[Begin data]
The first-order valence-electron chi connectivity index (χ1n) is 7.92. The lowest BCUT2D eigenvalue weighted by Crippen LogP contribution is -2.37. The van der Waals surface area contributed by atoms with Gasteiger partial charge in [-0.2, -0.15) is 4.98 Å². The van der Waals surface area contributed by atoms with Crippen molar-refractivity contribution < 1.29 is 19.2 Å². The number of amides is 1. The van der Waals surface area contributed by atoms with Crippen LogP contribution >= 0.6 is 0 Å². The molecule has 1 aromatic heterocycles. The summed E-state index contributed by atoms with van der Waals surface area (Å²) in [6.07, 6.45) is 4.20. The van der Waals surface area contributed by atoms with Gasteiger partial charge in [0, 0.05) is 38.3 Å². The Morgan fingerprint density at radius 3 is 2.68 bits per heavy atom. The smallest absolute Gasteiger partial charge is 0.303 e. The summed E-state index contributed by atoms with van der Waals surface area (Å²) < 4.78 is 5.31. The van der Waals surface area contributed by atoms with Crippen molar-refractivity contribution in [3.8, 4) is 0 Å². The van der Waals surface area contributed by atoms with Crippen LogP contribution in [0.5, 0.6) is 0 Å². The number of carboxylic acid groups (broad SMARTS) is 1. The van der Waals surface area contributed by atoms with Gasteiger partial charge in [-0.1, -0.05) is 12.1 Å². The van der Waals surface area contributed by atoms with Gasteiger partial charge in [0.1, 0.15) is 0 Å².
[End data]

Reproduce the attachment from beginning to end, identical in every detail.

The first-order valence-electron chi connectivity index (χ1n) is 7.92. The lowest BCUT2D eigenvalue weighted by Crippen LogP contribution is -2.37. The van der Waals surface area contributed by atoms with Gasteiger partial charge in [-0.2, -0.15) is 4.98 Å². The van der Waals surface area contributed by atoms with Crippen molar-refractivity contribution < 1.29 is 19.2 Å². The number of amides is 1. The van der Waals surface area contributed by atoms with Crippen LogP contribution >= 0.6 is 0 Å². The molecule has 1 aromatic heterocycles. The summed E-state index contributed by atoms with van der Waals surface area (Å²) in [6.07, 6.45) is 4.20. The van der Waals surface area contributed by atoms with Gasteiger partial charge in [0, 0.05) is 38.3 Å². The Morgan fingerprint density at radius 3 is 2.68 bits per heavy atom. The smallest absolute Gasteiger partial charge is 0.303 e. The summed E-state index contributed by atoms with van der Waals surface area (Å²) < 4.78 is 5.31. The van der Waals surface area contributed by atoms with Crippen molar-refractivity contribution in [3.8, 4) is 0 Å². The van der Waals surface area contributed by atoms with Crippen LogP contribution in [0.5, 0.6) is 0 Å². The number of carboxylic acid groups (broad SMARTS) is 1. The van der Waals surface area contributed by atoms with Gasteiger partial charge in [-0.1, -0.05) is 12.1 Å². The van der Waals surface area contributed by atoms with Gasteiger partial charge in [0.1, 0.15) is 0 Å².